Now the other elephant in the room is the general reception of the Wii U. It's no secret that the Wii U hasn't exactly been setting the world on fire in sales, quite the opposite actually. In many respects the Wii U has been the butt of many jokes, people dismiss it, say that the masses are confused and still thinking it's an accessory for the Wii. The common reaction is to place the blame entirely on Nintendo's shoulders. It's their system after all, they should be the ones to promote it and get people to want it. And I certainly feel Nintendo should bear the majority of the blame. Their advertising is weak, they do a poor job of keeping in touch with their audience and gaming community as a whole, and they have been resting far too much on their established franchises. This is especially problematic in light of a company like Sony who is known for consistently pushing new IP's into the market by publishing the games themselves.
With all that said, I do feel Nintendo came into the market very humbly and did many things right, it's simply their reputation with the Wii that kept gamers from wanting to trust them. I draw similarities from Sega's reputation at the launch of the Dreamcast as opposed to Sony's reputation at the launch of the PS2. It didn't matter that Sega had fixed the errors of the Saturn, and the Dreamcast was producing some of the best games the market had ever seen at the time. Nor did it matter that the PS2 had a very weak lineup with hardly any games on the horizon until the following year. What had mattered is that Sony had built up a reputation of offering a wide range of quality titles over the past 5 years with the PS1, and Sega had disappointed fans by abandoning the last 3 consoles they had made. Hence, Dreamcast despite offering a better value with a better lineup of games was doomed to fail from the beginning.
Nintendo made the right calls. If you look at the launch you can see the obvious work Nintendo had put into acquiring third party development for Wii U. Games that would have never seen the light of day on the Wii, suddenly started showing up for Wii U. Third party games like Mass Effect, Ninja Gaiden, Madden, NBA2K, Darksiders, and Tekken. It was supposed to be the revival of Nintendo's third party support. Yet, there was a problem: nobody bought them. They did what they always did, they bought the first party games, leaving the third party on the shelves. Within months, games were being canceled, delayed, and ported elsewhere.
There's no doubt that 2013 was a tough year for Wii U owners. And in many respects Nintendo failed to make a case for why someone should buy their console. Now while I blame Nintendo, I also blame other factors beyond their control. I blame Nintendo fans. The same ones who clamored for third party games didn't purchase them. I blame developers, the ones who made lazy ports, removed features found in other versions, and expected the same price. I blame publishers who pulled games from development at the first sign of trouble. And I blame journalists, who failed to explain the message that the Wii U was true successor to Wii despite Nintendo announcing their next system would be revealed 6 months before it even happened.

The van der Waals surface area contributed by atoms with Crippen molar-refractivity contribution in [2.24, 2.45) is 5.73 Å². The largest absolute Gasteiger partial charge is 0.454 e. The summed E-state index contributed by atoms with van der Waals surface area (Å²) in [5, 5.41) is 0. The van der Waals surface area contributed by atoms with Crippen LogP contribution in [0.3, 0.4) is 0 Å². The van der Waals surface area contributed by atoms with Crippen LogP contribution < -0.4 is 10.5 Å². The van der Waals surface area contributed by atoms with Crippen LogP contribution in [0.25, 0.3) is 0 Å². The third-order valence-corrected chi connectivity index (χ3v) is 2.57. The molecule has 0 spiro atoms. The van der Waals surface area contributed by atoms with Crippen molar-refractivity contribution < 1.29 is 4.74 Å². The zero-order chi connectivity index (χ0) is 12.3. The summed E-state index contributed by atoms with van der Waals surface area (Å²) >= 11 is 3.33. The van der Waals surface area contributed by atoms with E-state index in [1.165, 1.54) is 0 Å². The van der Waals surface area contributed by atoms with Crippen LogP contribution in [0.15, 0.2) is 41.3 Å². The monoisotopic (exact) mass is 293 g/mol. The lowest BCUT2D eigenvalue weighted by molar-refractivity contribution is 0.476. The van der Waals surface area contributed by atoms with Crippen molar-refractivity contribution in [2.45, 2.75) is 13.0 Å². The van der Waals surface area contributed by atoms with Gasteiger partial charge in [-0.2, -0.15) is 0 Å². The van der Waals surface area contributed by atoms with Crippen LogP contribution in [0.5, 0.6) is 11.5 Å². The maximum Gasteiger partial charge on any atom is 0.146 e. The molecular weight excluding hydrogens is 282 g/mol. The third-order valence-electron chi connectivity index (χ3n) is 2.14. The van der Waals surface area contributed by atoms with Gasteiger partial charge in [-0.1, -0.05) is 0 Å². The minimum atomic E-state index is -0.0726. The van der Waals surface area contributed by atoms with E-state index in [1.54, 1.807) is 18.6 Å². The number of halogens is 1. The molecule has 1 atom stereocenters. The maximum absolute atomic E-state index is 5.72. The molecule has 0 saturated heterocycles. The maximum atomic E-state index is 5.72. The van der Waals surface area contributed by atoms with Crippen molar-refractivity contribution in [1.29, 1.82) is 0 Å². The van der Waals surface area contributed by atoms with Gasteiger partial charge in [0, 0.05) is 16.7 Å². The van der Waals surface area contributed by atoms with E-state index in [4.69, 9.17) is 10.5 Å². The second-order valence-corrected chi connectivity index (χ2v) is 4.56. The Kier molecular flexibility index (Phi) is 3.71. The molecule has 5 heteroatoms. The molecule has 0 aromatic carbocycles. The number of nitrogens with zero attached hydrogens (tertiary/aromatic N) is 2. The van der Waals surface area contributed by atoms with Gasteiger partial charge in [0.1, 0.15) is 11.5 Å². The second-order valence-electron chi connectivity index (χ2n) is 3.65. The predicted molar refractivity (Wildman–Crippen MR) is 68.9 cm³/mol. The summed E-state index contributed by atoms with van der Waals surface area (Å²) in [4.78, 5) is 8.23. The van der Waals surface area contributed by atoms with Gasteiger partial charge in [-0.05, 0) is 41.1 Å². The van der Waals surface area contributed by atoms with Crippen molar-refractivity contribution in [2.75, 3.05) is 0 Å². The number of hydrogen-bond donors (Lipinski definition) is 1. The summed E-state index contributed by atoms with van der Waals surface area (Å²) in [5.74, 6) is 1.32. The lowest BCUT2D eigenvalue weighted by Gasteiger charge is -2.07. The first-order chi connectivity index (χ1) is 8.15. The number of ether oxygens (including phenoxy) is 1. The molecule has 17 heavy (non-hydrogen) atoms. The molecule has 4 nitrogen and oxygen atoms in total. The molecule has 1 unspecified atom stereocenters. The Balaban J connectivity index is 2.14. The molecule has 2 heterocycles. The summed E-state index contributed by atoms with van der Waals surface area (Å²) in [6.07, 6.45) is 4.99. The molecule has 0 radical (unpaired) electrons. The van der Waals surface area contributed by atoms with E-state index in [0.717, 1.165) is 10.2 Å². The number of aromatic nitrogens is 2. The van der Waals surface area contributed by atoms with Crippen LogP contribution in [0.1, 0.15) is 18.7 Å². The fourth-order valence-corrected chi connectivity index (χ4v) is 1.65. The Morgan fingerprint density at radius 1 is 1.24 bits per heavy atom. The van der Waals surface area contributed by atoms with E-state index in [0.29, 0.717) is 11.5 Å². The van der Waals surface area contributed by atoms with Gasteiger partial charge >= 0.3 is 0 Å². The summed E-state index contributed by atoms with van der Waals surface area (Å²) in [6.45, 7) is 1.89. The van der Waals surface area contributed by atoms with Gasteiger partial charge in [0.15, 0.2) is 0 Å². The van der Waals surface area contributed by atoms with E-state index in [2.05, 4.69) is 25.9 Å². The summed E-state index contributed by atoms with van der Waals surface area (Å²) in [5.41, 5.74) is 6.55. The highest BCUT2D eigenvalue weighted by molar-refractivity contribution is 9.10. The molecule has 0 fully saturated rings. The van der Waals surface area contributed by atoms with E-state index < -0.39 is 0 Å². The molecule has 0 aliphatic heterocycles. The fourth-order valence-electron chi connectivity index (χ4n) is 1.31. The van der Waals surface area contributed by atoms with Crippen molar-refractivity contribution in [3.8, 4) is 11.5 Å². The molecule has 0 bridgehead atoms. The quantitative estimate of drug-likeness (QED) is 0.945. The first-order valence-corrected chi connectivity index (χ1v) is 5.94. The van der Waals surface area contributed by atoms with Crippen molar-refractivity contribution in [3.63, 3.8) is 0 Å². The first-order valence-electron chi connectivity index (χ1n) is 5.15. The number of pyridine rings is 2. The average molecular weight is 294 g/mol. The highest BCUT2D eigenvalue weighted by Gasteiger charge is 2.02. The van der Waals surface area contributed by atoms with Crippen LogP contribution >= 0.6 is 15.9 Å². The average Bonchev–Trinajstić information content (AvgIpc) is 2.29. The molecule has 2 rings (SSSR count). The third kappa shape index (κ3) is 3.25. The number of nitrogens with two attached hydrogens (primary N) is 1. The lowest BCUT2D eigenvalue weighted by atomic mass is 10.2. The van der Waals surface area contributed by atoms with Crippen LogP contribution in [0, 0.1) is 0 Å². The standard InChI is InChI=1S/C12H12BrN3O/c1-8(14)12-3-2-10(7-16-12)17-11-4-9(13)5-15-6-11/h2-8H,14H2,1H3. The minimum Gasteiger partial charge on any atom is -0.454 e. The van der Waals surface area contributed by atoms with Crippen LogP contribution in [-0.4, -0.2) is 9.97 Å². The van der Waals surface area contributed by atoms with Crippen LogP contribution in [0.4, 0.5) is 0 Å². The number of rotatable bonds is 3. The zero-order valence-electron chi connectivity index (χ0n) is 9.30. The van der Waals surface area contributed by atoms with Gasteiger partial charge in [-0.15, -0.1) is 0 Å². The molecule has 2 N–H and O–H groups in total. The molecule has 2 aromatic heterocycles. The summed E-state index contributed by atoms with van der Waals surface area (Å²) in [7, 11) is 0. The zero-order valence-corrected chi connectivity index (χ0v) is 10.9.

Even though things haven't been wonderful for Nintendo's console, I see the light at the end of the tunnel. There's quite a few things that make the system more compelling for me. The third and fourth quarters of 2013 picked up the pace significantly. With anticipated titles like Wonderful 101, Pikmin 3, Legend of Zelda Wind Waker HD, Rayman Legends, Sonic Lost World, and Wii Fit U there's certainly quite a bit more to offer as of late. Improvements to the Nintendo Network, Miiverse, with more indie games, and Nintendo's own digital offerings such as NES Remix and Dr. Luigi boots the appeal of the console significantly.
Finally, we come the price. Now its been suggested that the initial price was too high to be competitive with PS4 and XB1. And considering the difference in specs, with only a $50 price difference I can certainly see that point. With the stagnating sales, Nintendo opted to slash the price down to $300 and include copy of New Super Mario Bros U and and Luigi U. If you consider that the Wii U has not only $100 cheaper price, comes with 2 games, has free online play, full backwards compatibility, and of course the tablet, it's actually a pretty amazing value. For $50 more than the PS3 and 360, you are getting a new system with 5+ years of support. Add that to the fact that games exclusive like Super Smash Bros, X, Bayonetta 2, Donkey Kong Tropic Freeze, Mario Kart, Hyrule Warriors, Sonic Boom, Shin Megami Tensei X Fire Emblem (and hopefully a new Zelda game) are on their way in 2014 in addition to the third party games, it's hard to deny that there's a little something for everyone.
I'm not saying the PS4 or XB1 are bad investments. I'm sure they will give you a great library of games over the course of time. But for now I can't help but feel that the Wii U is destined for greatness.